Eduardo Zuaim, Argentina’s Foreign Relations Secretary was quoted by MercoPress as saying that the UK is defying an international treaty by sending nuke-armed submarines to the Malvinas.
“We currently are in an unstable stage of the implementation of the Tlatelolco treaty, which bans nuclear arms in Latin America and the Caribbean. [The Treaty] is being defied by the United Kingdom,” said Eduardo Zuaim.
Zuaim also blamed London for a strong military presence in the Atlantic, “including submarines with the capacity to transport nuclear armory to a nuclear-free area”.
“This is why Argentina in several opportunities has expressed its concern, before different international forums over the possibility that the UK could have introduced nuclear weapons to the South Atlantic,” Argentina’s representative said in Geneva.
Zuaim noted that the Malvinas had turned to become one of the world’s most militarized territories with more than 1,500 British troops and 3,000 citizens.
The diplomat added that such a military presence also threatens other countries in the region.
“We deplore that the UK government so far has not provided requested clarifications on the incidents reported, nor has it given any information which could corroborate or deny recent displacements of nuclear submarines with the capacity to carry atomic weapons,” Zuaim stated.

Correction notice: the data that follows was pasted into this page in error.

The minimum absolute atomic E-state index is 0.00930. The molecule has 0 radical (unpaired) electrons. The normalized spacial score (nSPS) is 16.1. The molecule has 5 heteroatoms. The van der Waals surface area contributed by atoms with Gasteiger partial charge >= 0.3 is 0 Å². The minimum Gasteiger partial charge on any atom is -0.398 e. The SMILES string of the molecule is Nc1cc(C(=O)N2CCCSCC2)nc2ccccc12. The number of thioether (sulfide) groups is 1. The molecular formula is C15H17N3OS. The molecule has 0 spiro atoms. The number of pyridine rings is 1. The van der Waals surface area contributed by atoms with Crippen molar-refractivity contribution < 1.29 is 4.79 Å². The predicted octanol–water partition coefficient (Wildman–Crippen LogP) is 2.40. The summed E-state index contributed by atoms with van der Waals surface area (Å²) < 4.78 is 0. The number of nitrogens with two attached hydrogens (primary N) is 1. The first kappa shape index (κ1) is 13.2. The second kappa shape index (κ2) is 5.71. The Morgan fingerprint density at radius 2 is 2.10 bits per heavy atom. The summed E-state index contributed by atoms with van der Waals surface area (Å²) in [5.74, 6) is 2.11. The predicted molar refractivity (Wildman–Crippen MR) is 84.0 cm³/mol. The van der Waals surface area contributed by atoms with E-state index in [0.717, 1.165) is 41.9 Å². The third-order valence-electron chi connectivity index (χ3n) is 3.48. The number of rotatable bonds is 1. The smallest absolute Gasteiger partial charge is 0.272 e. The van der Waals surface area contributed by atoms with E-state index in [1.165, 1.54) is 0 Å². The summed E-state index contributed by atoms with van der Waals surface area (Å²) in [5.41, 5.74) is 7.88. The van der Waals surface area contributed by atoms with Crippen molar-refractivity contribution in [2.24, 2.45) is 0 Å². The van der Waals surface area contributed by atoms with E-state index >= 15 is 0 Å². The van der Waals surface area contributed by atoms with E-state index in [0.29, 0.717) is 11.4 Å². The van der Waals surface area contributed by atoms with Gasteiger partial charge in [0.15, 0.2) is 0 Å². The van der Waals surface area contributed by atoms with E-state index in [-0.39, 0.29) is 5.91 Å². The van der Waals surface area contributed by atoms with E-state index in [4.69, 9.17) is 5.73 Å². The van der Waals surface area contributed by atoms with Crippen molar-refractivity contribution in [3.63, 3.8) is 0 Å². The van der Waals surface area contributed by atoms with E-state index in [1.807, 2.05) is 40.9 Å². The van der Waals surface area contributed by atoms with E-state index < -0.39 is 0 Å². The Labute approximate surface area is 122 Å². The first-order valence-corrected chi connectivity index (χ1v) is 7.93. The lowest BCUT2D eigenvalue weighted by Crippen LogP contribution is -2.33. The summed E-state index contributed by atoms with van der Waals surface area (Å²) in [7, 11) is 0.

The 1969 Treaty of Tlatelolco banned nuclear arms in Latin America and the Caribbean and established a nuclear-free zone.
Britain and Argentina have fought a war in 1882 over the sovereignty of the islands occupied by the UK military since then and conflict over the archipelago in the south-western Atlantic Ocean has been simmering since.
In 2010, a British company began oil exploration near the archipelago, which has led to an exacerbation of the conflict.
Yesterday, U.S.’s new Secretary of State, John Kerry, refused to get involved in Britain’s spat with Argentina over the Malvinas.
Kerry, who took over from Hillary Clinton, visited the UK on an 11-day foreign tour and said the special relationship was “stronger than ever”.
But he declined to take sides in the row over the Malvinas islands as he met Prime Minister David Cameron, and William Hague, the Foreign Secretary.